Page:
May is Mental Health Awareness Month, and one mental health expert says people’s attitudes toward mental health illnesses have begun to change.
Kim Keleher with Plains Area Mental Health Clinic of Le Mars says that is good news for everyone. “Mental health is really no different than any physical health ailment that people seek primary care for — so we’re very glad that the stigma is lessening — and we hope that continues,” Keleher says.
Keleher says stress, anxiety, and depression are all common types of mental health issues — but many people don’t seek counseling or assistance. She says you should seek counseling when day-to-day problems grow and become major concerns with our daily lives.
“What we usually say if it’s ongoing for more than two weeks and it’s really affectiong various parts of your life — such as going to work, eating, sleeping ….being out among your friends — then we really urge you to really seek help. Because that’s not normal,” Keleher says. Keleher says family members, friends, and colleagues should look for the clues that indicate a person may be suffering from anxiety, stress, or deep depression.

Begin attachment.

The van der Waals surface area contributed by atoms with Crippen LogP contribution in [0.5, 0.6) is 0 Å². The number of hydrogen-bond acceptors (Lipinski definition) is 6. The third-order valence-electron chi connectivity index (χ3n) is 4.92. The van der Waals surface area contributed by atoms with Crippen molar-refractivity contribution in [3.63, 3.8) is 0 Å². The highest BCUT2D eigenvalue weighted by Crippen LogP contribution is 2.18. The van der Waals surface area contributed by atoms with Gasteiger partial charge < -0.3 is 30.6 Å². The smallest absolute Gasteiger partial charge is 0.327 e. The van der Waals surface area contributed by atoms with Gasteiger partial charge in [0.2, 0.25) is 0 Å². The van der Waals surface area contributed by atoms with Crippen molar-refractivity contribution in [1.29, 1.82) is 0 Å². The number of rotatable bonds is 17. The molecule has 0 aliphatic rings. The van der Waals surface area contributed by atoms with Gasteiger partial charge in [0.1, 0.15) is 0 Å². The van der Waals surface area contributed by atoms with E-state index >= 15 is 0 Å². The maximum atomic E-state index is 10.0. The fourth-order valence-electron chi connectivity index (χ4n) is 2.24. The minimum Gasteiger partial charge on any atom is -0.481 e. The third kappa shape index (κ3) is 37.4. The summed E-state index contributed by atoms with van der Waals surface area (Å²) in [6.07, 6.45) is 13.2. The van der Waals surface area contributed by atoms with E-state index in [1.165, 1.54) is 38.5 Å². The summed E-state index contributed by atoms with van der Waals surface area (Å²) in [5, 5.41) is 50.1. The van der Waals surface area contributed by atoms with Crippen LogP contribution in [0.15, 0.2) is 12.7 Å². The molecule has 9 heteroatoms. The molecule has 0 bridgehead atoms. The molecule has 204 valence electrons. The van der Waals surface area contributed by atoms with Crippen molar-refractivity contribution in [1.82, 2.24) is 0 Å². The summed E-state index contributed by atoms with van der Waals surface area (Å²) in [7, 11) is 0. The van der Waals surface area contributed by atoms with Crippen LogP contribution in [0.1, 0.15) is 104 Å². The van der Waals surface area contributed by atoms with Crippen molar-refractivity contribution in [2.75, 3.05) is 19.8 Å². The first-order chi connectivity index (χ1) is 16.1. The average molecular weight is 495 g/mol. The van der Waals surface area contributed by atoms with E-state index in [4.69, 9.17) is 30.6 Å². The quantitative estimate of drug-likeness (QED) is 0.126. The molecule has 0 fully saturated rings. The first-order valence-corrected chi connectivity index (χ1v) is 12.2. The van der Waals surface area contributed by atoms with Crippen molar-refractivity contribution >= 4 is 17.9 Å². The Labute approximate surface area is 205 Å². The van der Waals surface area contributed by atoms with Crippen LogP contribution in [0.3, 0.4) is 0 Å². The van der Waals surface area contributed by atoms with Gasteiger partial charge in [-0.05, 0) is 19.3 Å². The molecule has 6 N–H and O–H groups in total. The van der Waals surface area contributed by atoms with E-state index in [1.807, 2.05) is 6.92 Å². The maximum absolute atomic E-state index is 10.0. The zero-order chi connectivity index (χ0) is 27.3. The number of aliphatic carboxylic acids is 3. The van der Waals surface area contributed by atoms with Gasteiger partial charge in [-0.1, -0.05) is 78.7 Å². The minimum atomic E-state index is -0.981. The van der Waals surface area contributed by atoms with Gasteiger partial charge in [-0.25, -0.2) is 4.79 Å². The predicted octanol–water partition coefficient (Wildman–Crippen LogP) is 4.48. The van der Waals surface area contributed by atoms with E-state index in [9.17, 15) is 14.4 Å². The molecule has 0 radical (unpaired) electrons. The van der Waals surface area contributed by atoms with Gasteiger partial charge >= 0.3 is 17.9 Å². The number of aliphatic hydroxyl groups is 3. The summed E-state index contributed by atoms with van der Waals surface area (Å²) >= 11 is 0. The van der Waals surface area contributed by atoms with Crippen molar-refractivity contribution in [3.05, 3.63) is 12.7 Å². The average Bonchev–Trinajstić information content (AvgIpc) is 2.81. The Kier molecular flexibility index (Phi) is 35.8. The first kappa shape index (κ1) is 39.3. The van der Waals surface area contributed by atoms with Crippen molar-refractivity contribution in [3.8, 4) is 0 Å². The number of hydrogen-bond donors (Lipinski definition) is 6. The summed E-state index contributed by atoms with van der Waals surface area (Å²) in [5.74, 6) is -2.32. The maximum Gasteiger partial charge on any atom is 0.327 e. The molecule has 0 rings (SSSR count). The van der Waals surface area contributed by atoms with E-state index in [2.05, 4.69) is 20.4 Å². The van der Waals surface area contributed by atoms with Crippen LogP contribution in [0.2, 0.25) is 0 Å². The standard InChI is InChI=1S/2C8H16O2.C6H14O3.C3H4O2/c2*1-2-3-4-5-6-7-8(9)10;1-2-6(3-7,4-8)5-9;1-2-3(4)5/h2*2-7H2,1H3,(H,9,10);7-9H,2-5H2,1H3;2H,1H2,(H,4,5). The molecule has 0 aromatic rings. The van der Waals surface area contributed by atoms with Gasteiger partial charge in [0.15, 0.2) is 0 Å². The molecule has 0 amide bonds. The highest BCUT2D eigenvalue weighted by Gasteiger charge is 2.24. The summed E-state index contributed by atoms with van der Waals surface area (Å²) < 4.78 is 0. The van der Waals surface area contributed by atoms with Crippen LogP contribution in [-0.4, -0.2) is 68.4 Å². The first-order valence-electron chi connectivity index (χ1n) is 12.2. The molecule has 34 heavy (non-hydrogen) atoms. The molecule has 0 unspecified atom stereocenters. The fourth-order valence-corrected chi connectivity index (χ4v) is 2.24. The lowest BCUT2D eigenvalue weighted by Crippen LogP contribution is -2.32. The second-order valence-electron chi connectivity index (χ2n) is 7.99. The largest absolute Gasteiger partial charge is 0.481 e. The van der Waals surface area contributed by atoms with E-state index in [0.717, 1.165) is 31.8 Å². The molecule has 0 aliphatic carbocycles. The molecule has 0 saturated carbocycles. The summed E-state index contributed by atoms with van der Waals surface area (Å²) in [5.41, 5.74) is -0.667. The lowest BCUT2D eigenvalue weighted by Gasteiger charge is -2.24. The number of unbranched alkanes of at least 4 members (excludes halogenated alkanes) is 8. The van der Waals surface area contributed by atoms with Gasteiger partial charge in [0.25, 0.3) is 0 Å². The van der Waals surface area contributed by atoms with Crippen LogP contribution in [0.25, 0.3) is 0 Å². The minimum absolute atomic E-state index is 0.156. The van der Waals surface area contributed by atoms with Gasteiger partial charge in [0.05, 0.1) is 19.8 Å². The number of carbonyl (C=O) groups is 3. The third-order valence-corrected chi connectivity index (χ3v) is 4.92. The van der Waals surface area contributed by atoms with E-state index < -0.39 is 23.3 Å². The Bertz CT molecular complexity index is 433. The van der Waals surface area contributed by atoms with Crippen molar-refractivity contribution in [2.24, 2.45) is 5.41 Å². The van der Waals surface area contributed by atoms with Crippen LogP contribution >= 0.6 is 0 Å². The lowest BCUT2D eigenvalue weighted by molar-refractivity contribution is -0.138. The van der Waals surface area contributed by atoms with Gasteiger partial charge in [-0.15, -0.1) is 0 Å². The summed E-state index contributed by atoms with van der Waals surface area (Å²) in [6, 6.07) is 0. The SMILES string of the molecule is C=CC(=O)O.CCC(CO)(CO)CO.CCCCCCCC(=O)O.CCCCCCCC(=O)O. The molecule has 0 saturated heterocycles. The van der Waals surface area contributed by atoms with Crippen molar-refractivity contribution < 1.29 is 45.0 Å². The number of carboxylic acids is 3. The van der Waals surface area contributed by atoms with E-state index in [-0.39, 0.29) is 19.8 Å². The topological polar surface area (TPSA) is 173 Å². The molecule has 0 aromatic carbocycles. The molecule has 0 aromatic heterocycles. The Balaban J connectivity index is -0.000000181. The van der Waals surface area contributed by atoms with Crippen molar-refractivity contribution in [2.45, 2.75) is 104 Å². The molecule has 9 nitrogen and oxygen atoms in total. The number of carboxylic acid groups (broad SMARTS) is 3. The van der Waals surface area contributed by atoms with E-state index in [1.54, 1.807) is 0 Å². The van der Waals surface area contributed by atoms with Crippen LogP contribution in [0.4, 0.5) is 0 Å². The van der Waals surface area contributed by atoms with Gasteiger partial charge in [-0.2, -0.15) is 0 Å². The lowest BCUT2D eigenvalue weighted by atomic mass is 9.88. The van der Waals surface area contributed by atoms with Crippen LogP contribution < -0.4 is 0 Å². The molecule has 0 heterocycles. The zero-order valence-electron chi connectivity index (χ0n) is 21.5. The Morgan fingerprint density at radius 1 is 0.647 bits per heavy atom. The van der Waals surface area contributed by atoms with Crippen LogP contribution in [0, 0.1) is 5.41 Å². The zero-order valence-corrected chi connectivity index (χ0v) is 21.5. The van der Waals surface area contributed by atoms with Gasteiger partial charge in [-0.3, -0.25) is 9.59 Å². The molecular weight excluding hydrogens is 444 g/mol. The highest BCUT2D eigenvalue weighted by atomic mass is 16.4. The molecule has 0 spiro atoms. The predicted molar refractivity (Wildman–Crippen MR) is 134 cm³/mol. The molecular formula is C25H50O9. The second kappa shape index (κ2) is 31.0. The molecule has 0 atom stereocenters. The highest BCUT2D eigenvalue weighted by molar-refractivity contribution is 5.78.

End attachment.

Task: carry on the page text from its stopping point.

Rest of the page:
“Just a change in their normal lifestyle,” she says, “so people who usually go to work every day, shower, take care of themselves, they usually have a healthy appetite. If things like that are changing they are maybe retreating. If it’s a child retreating to their room, they are sleeping all the time, they don’t want to go out with their friends, a drop in grades. You know, they just don’t act like themselves.”
Keleher say there has been an increase in suicides over the last few years, and she says some people choose to deal with their issues by ending their life
“There’s different situations and everybody experiences things differently. But, that feeling of complete hopelessness. That feeling that people would be better of without them, that they would be better off not living on this earth any more, that they are a burden, those kinds of things,” according to Keleher.
Keleher says depression is an actual physical ailment clinical condition. “It’s clinically proven that it is just like diabetes or heart disease. There’s something within our system that is out of balance and can be controlled through medication and along with psychotherapy to work through some strategies for coping skills,” Keleher says.
Keleher says often times with senior citizen patients they are more reluctant to discuss their concerns relating to their mental health.
(By Dennis Morrice, KLEM, Le Mars)